The excitement around any new technology comes with a side order of fears about how that system or service will affect people. In key areas like cloud computing and social media, it often feels as if the regulators are having to play catch-up with the tech firms that create these innovations and the businesses that exploit them. Yet it is in the area of artificial intelligence (AI) that these fears are perhaps greater than anywhere else. Rather than just being a technology that people will themselves use, some experts believe AI could instead help to replace human decision-making at work and at home. So, how can businesses work to reduce fears and create AI systems that exploit big data ethically?
These are the questions your firm should ask before going down the route of edge analytics and processing. Hadoop is the operating system for big data in the enterprise. So when Cloudera and Hortonworks, the two leading Hadoop distributions and vendors, merged, that was big news in and by itself. Last week's DataWorks Summit Europe was the first big public event for the new Cloudera after the merger, and it sure was not short of interesting news, both on the technology and the business front. That's the name the new company will go by, and there's a new-ish logo and branding to go with this too.
AI has a data quality problem. In a survey of 179 data scientists, over half identified addressing issues related to data quality as the biggest bottleneck in successful AI projects. Big data is so often improperly formatted, lacking metadata, or "dirty," meaning incomplete, incorrect, or inconsistent, that data scientists typically spend 80 percent of their time on cleaning and preparing data to make it usable, leaving them with just 20 percent of their time to focus on actually using data for analysis. This means organizations developing and using AI must devote huge amounts of resources to ensuring they have sufficient amounts of high-quality data so that their AI tools are not useless. As policymakers pursue national strategies to increase their competitiveness in AI, they should recognize that any country that wants to lead in AI must also lead in data quality.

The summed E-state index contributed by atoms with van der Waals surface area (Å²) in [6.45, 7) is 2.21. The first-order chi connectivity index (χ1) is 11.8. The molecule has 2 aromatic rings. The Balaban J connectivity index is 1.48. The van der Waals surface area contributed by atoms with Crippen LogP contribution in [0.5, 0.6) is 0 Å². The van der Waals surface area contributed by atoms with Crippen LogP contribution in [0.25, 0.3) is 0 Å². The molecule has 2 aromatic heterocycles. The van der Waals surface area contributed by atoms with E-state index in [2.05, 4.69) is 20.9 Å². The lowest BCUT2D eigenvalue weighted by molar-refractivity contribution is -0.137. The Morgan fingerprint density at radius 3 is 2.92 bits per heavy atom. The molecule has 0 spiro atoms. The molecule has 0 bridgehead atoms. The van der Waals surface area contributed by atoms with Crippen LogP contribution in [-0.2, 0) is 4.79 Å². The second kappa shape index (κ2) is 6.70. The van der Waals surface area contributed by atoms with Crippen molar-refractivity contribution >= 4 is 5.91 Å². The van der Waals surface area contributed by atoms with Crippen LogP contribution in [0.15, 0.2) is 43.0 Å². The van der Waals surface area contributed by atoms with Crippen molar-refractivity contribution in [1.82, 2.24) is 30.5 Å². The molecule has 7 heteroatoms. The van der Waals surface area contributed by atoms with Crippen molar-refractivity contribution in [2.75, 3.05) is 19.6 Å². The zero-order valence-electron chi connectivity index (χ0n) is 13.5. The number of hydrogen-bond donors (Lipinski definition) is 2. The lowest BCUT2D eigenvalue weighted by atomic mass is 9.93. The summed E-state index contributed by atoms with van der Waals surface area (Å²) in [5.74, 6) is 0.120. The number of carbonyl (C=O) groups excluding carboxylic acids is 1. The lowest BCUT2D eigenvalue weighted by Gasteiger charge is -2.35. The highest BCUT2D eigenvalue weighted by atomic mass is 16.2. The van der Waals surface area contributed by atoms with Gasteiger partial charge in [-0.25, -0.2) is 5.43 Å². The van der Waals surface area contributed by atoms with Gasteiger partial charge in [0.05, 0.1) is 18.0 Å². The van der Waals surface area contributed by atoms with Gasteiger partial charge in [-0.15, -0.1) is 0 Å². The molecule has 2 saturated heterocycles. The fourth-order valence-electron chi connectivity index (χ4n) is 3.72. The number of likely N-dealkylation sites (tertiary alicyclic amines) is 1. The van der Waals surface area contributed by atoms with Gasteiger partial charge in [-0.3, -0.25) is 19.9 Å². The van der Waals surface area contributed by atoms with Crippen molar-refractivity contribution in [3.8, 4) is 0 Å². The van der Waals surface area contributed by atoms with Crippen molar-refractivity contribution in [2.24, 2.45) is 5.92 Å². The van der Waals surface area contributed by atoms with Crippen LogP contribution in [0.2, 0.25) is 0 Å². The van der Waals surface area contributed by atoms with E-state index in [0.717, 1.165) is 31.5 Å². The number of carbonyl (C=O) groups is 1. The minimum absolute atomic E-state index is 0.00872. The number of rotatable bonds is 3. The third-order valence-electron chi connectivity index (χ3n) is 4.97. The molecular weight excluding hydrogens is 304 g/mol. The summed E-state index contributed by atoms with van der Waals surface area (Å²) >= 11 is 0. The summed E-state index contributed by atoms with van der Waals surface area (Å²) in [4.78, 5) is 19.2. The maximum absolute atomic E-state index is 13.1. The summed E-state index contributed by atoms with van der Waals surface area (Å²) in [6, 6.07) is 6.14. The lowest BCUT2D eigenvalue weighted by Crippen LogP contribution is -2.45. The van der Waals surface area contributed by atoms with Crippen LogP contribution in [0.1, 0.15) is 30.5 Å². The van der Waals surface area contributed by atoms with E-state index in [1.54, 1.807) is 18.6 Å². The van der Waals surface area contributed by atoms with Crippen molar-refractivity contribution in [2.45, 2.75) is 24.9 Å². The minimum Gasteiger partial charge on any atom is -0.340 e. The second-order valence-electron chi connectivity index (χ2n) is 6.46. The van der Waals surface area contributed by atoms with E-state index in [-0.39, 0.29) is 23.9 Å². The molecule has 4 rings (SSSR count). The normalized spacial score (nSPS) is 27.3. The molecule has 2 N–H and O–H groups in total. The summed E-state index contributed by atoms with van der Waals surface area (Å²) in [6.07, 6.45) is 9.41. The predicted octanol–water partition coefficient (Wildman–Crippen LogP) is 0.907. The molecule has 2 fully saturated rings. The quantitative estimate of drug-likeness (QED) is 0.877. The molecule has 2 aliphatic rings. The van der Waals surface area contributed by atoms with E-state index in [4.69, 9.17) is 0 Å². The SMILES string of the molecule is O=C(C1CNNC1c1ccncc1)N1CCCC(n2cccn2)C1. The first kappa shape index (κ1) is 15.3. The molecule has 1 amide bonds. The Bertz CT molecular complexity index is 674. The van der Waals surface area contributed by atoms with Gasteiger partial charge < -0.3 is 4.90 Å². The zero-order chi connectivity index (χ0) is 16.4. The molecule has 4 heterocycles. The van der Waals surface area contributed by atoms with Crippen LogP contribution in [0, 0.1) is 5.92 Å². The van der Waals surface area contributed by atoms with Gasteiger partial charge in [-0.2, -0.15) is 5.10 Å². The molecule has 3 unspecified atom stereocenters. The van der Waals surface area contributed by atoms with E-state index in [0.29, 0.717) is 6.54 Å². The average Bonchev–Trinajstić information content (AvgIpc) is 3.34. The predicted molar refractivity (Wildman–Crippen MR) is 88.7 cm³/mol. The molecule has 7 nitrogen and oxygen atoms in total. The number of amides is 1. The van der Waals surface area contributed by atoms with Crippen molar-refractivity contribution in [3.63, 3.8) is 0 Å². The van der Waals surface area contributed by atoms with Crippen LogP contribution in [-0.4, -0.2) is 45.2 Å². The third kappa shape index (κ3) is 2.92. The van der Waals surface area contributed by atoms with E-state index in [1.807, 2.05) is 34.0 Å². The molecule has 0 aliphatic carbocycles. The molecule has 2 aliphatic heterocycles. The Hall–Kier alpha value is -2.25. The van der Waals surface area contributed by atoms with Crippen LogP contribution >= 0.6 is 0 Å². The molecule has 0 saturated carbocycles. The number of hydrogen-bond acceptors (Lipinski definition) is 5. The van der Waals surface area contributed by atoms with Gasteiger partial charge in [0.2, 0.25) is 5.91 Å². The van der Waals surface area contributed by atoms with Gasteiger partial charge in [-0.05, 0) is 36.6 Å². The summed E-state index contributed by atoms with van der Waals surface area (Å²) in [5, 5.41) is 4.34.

In this new world of artificial intelligence and data management, it's easy to get confused by some of the terms that are most commonly used in the IT world. For example, data science and machine learning have a lot to do with each other. It's not surprising that many people with only a passing knowledge of these disciplines would have trouble figuring out how they differ from one another. Join nearly 200,000 subscribers who receive actionable tech insights from Techopedia. First of all, data science is really a broad, overarching category of technology that encompasses many different types of projects and creations.
These days, pundits galore are proselytizing about the Future of Work. Depending on who you ask, the robots may or may not be taking over, leaving us mere humans pondering how work fits into our lives and whether we're going to be eventually rendered obsolete. Just look at the stark contrast in tone between these two headlines: the Wall Street Journal's White-Collar Robots Are Coming For Jobs versus Wired's Chill: Robots Won't Take All Our Jobs. Who should we *really* believe?! The truth is there isn't one easy answer.
Nvidia has been more than a hardware company for a long time. As its GPUs are broadly used to run machine learning workloads, machine learning has become a key priority for Nvidia. In its GTC event this week, Nvidia made a number of related points, aiming to build on machine learning and extend to data science and analytics. Nvidia wants to "couple software and hardware to deliver the advances in computing power needed to transform data into insights and intelligence." Jensen Huang, Nvidia CEO, emphasized the collaborative aspect between chip architecture, systems, algorithms and applications.